Avocados From Mexico conducted a survey and found that while 76% of respondents believe fat is an essential component of a healthy diet, less than one-third are confident they know why it’s important to have “good fats” in their diets.
For starters, according to the survey, nearly half of Americans didn’t realize foods with good fats, like avocados, can help with weight management. However, monounsaturated and polyunsaturated fats found in avocados can lower the risk of becoming overweight, according to research published in “Nutrients.”
“Most people are aware of the Mediterranean diet, but nearly half (40%) of survey respondents didn’t realize that this eating pattern does not limit fat coming from plant sources like avocados,” said nutrition expert and registered dietitian Barbara Ruhs. “These types of unsaturated good fats are also recommended by the American Heart Association for heart health. Eating avocados in place of foods containing saturated fat is an easy and delicious way to approach healthy eating.”
Virtually the only fresh fruit with good fats, avocados can help people meet both good fat and fruit and vegetable recommendations in the same bite with approximately 6 grams of good fats per serving (one-third of a medium avocado). They are nutrient-dense, making avocados a superfood with super benefits. Avocados are also free of cholesterol and sodium and have nearly 20 vitamins and minerals.
Another finding from the survey is that while people believe fat is essential to a healthy diet, one-third of survey respondents believe saturated and trans fats are associated with health benefits, indicating confusion about the various types of fats. Many Americans need to balance their overall fat intake by reducing “bad” or saturated fat intake and increasing “good” or unsaturated (monounsaturated and polyunsaturated) fat intake. Replacing saturated fats with unsaturated fats can help reduce LDL, or bad cholesterol levels.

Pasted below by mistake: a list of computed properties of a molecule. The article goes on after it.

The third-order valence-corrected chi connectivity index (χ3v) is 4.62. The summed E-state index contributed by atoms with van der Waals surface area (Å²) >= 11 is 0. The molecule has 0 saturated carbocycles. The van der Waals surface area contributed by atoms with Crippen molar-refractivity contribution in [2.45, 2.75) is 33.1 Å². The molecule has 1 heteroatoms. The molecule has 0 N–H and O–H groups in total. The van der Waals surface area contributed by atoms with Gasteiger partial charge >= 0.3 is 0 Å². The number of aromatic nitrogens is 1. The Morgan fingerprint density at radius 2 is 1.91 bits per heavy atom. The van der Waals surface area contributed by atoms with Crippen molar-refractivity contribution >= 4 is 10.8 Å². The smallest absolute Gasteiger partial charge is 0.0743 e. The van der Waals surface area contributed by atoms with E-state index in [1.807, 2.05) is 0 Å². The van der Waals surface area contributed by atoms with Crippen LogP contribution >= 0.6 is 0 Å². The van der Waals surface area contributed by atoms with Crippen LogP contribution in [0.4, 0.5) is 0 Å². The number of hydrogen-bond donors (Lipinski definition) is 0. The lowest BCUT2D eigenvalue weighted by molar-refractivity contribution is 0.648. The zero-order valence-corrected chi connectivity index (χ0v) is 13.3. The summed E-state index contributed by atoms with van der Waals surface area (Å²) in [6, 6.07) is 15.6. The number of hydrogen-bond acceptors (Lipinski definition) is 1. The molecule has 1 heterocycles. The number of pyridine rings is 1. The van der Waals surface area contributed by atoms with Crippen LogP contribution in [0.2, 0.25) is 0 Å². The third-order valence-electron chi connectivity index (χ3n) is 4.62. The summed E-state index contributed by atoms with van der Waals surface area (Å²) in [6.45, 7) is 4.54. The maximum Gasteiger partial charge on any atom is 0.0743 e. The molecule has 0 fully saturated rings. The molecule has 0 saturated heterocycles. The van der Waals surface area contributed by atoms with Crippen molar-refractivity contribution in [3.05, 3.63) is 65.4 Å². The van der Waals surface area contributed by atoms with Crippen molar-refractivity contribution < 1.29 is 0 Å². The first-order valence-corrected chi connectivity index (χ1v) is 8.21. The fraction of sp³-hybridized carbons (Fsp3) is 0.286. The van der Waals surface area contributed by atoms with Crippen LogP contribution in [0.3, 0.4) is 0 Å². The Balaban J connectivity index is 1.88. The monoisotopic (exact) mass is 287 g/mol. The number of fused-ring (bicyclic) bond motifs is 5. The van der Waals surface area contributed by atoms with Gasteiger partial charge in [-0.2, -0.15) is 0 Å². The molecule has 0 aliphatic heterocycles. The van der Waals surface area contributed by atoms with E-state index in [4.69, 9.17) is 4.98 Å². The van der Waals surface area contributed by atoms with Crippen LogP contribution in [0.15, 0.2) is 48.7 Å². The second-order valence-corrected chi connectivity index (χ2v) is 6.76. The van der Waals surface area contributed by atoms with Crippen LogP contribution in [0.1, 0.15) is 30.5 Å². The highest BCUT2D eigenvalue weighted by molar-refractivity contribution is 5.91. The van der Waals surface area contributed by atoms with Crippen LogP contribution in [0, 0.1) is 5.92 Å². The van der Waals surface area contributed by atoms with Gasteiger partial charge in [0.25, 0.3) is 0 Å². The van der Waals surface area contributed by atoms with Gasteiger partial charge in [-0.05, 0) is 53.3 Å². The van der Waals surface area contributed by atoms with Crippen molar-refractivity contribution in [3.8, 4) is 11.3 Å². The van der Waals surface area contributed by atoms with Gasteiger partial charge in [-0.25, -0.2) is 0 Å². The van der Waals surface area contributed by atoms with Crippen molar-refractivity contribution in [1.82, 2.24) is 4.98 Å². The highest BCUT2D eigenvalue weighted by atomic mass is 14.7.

Dietary fat helps the body absorb vitamins A, D, E and K. These vitamins are fat soluble, which means they can only be absorbed by the body with the help of fats. Per one-third of a medium avocado (50 grams), avocados contribute 6 grams of unsaturated fats, which are known to be essential for normal growth and development of the central nervous system and brain.
Make good fats a part of your next trip to the grocery store with this avocado-inspired Harvest Bowl Salad with Balsamic Vinaigrette certified by the American Heart Association.
To find more nutritional facts and figures, along with recipes featuring the superfood, visit AvocadosFromMexico.com.
Harvest Bowl Salad with Balsamic Vinaigrette
- 1/2 Avocado From Mexico, diced
- 1 tablespoon avocado oil
- 2 tablespoons shallots, minced
- 1 tablespoon Dijon mustard
- 3 tablespoons white balsamic vinegar
- 1 tablespoon honey
- 3 tablespoons water
- 2 Avocados From Mexico, diced
- 2 sweet potatoes, roasted and diced
- 2 cups quinoa, cooked
- 2 cups arugula
- 2 cups kale
- 1 cup Brussels sprouts petals, roasted
- 2 Honeycrisp apples, diced
- 2 tablespoons roasted pecans, unsalted
- 2 tablespoons roasted pepitas, unsalted
- 2 tablespoons dried cranberries
To make balsamic vinaigrette: In food processor, process avocado, avocado oil, shallots, Dijon mustard, balsamic vinegar, honey and water to smooth consistency. Set aside.
To make salad: In large bowl, combine avocados, sweet potatoes, quinoa, arugula, kale, Brussels sprouts petals, apples, pecans, pepitas and dried cranberries. Pour balsamic vinaigrette over salad mixture.
Toss salad to coat. Keep refrigerated until ready to serve.
Nutritional information per serving:
390 calories; 16 g total fat; 0 g saturated fat; 0 g cholesterol; 370 mg sodium; 55 g total carbohydrates; 11 g dietary fiber; 12 g sugar; 15 g protein.